Mr. Chair, I understand that this committee is doing, I believe, its best to get through this legislation quickly and to move it to a point that it can be voted on in the House of Commons. I believe, however, that there are some things that need to be considered before getting to that point.
As I've outlined previously, clause 3, or proposed section 4.1, was removed from the legislation last week. When that took place, the nature of this bill changed.
There is a charter statement that was provided by the justice department under the name of the justice minister. That charter statement determines whether or not this piece of legislation, Bill C-10, would be in agreement with or within the purview of the Charter of Rights and Freedoms.
That statement is now null and void, because a significant portion of the bill was removed last week. That being the case, I believe this committee needs to seek another statement with respect to the charter and whether the charter rights of Canadians are in fact being respected within the new outline provided within this bill.
I would draw the committee's attention to a few opinions or viewpoints that have been offered by experts. Most notably, former CRTC commissioner Peter Menzies said that this legislation “doesn't just infringe on free expression; it constitutes a full-blown assault upon it and, through it, the foundations of democracy.”
Mr. Chair, that is an incredibly damning statement in regard to this piece of legislation as it stands now, because that clause was removed last week. That being the case, I believe this committee needs to take the responsibility of seeking another charter statement.
The argument has been made by some members at this table—and by other members of the governing party when this has been raised in the House of Commons during question period—that Canadians shouldn't worry; that there would never be an imposition on their freedom and what they post on social media.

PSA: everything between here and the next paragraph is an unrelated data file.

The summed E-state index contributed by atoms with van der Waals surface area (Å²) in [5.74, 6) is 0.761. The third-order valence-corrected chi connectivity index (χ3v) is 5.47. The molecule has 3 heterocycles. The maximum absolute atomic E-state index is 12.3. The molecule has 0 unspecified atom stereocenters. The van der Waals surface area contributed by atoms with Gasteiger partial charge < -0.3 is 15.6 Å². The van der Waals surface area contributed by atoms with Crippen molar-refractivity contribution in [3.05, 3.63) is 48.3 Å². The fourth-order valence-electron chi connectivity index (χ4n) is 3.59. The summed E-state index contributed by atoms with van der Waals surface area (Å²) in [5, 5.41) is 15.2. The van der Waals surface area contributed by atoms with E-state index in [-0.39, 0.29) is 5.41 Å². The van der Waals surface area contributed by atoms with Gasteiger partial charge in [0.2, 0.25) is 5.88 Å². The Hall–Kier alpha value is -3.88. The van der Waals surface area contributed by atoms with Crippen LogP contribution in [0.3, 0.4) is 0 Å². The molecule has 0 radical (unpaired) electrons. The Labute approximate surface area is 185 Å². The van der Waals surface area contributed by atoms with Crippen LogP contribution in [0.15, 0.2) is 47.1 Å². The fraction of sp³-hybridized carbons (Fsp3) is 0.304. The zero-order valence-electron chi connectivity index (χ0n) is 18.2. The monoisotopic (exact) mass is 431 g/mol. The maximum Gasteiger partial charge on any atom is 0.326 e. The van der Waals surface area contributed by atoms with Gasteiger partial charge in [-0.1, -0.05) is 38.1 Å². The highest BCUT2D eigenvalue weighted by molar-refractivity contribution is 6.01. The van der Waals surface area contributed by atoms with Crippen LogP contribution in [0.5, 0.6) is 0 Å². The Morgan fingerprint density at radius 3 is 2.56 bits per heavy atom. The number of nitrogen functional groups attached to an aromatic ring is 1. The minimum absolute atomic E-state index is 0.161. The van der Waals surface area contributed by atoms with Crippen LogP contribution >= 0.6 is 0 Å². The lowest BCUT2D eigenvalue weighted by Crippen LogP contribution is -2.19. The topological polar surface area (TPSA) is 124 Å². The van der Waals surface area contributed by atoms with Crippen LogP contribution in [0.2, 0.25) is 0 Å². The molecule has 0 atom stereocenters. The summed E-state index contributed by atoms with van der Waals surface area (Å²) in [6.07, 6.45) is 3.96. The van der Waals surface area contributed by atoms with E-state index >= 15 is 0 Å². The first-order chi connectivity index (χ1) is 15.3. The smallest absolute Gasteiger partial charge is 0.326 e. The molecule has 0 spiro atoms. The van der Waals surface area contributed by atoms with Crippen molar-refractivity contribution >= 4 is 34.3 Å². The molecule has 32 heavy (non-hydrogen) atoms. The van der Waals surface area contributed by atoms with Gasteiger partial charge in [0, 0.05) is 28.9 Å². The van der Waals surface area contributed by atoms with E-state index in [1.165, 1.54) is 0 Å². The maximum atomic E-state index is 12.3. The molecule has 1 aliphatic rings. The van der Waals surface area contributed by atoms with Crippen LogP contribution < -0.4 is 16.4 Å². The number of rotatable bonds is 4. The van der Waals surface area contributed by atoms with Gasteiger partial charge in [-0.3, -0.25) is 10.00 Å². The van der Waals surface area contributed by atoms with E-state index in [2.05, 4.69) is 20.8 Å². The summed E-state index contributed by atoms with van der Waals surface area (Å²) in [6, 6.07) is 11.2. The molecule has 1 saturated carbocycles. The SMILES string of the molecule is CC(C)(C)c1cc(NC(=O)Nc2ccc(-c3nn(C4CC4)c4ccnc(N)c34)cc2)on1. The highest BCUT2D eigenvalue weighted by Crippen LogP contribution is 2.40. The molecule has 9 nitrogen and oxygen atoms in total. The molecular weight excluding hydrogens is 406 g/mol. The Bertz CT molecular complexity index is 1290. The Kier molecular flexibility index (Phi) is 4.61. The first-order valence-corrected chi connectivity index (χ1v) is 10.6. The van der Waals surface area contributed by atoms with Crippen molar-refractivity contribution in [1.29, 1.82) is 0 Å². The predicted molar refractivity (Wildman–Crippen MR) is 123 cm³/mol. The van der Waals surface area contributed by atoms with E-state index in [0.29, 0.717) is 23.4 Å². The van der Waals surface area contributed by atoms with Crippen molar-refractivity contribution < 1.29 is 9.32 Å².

At the end of the day, however, if it's not there, it's not there. In other words, if the protection isn't granted, then there's no protection. It's that simple. If the protection is not outlined in this legislation, then there is no protection for Canadians.
We're talking about a regular component of their daily lives. We're talking about a video they post of their cat, about a video they post of their kids, about a conversation they're having with a friend on a social media platform. This is a new form of public square, and based on the charter, our right to freedom of expression should not be imposed upon.
I would argue, and many other experts have argued, that they are being imposed upon. That being the case, I believe we need to seek a new charter statement based on this legislation as it stands now.
I want to move a motion for this committee's consideration. If I may, I would like to read it into the record.
That, given that the deletion of section 4.1, clause 3 of Bill C-10, would extend the application of the Broadcasting Act to programs uploaded by users of social media services, which in turn could violate paragraph 2(b) of the Canadian Charter of Rights and Freedoms;
and given that the current “Charter Statement” required under section 4.2 of the Department of Justice Act with respect to the potential effects of Bill C-10 directly states that “users of social media who upload programs for sharing with other users and are not affiliated with the service provider will not be subject to regulation” as part of its argument that Bill C-10 respects section 2(b) of the Charter, the committee:
(a) request that the Minister of Justice produce an updated “Charter Statement” under section 4.2 of the Department of Justice Act with respect to the potential effects of Bill C-10, as amended to date, on the rights and freedoms that are guaranteed by the Canadian Charter of Rights and Freedoms;
(b) invite the Minister of Canadian Heritage and the Minister of Justice to appear before the committee to discuss the implications of Bill C-10, as amended to date, for users of social media services; and
(c) suspend clause-by-clause consideration of Bill C-10, notwithstanding the Committee's decision of March 26, 2021, until it has received the updated “Charter Statement” requested under paragraph (a) and has heard from the ministers invited under paragraph (b).
Mr. Chair, that is the end of my motion. I would reiterate how vitally important it is that this committee composed of legislators do its work responsibly and seek this statement from the justice minister.